Little Britain Anglers clean up Elton
Members of a new angling club, Little Britain Anglers, have been getting their hands dirty to improve the water quality and fishing stocks in the Manchester, Bolton & Bury Canal near Radcliffe.
Although only formed this summer, the enthusiastic group has just celebrated their tenth work party weekend, clearing away weeds and improving the water flow from the canal’s feeder reservoir at Elton.
Up to a dozen members have been joining each session to remove weeds, reeds and silt.
Little Britain Angling Club was set up specifically to take on the task of re-introducing angling on the canal while working with other groups to improve the waterway for everyone to enjoy.
Weeds and reeds
Michael Dodman, Little Britain Anglers vice chairman, said: “Much of the water coming off Elton Reservoir was running over the weeds and straight into the River Irwell. Very little was going into the canal and this was reducing the water flow and allowing weeds and reeds to grow at an alarming rate. A lot of the canal was unfishable.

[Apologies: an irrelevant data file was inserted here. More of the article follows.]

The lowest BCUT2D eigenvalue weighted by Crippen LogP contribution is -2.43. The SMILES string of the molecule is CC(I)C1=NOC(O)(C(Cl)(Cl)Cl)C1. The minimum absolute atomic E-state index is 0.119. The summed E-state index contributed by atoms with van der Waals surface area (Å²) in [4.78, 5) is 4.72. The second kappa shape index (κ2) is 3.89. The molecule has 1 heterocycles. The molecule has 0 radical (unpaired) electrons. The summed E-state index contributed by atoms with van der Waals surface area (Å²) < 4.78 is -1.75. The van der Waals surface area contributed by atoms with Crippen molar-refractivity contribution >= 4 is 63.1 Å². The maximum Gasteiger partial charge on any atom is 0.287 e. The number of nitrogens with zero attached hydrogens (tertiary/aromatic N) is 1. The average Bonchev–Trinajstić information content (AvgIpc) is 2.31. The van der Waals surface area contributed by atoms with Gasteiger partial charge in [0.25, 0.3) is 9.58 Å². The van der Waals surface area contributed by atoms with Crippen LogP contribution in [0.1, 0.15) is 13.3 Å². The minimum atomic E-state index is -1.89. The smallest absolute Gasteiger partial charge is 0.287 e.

“After the first work party we noticed the water had started to move and by the second day you could see a big difference. We dropped in a rod at a few test spots and were very happy to see the float trot along like a small river.
“We can't say our work has improved the whole stretch down to the breach dam but we do think the water quality is noticeably better and we are very optimistic for the future.”
Improving conditions for wildlife
Canal & River Trust fisheries and angling manager, John Ellis explained: “The increased flow helps to reduce the amount of duckweed and improve conditions for wildlife. The greater the water depth, the less likely fish will run out of oxygen.
“It’s great to see the enthusiasm of the Little Britain Anglers members. I have long felt that angling clubs can play an important role in maintaining and helping restore sections of the waterway network. The work that Little Britain are doing in partnership with the Trust is already beginning to lead to improved conditions on the canal for fish, other wildlife, anglers and the general public."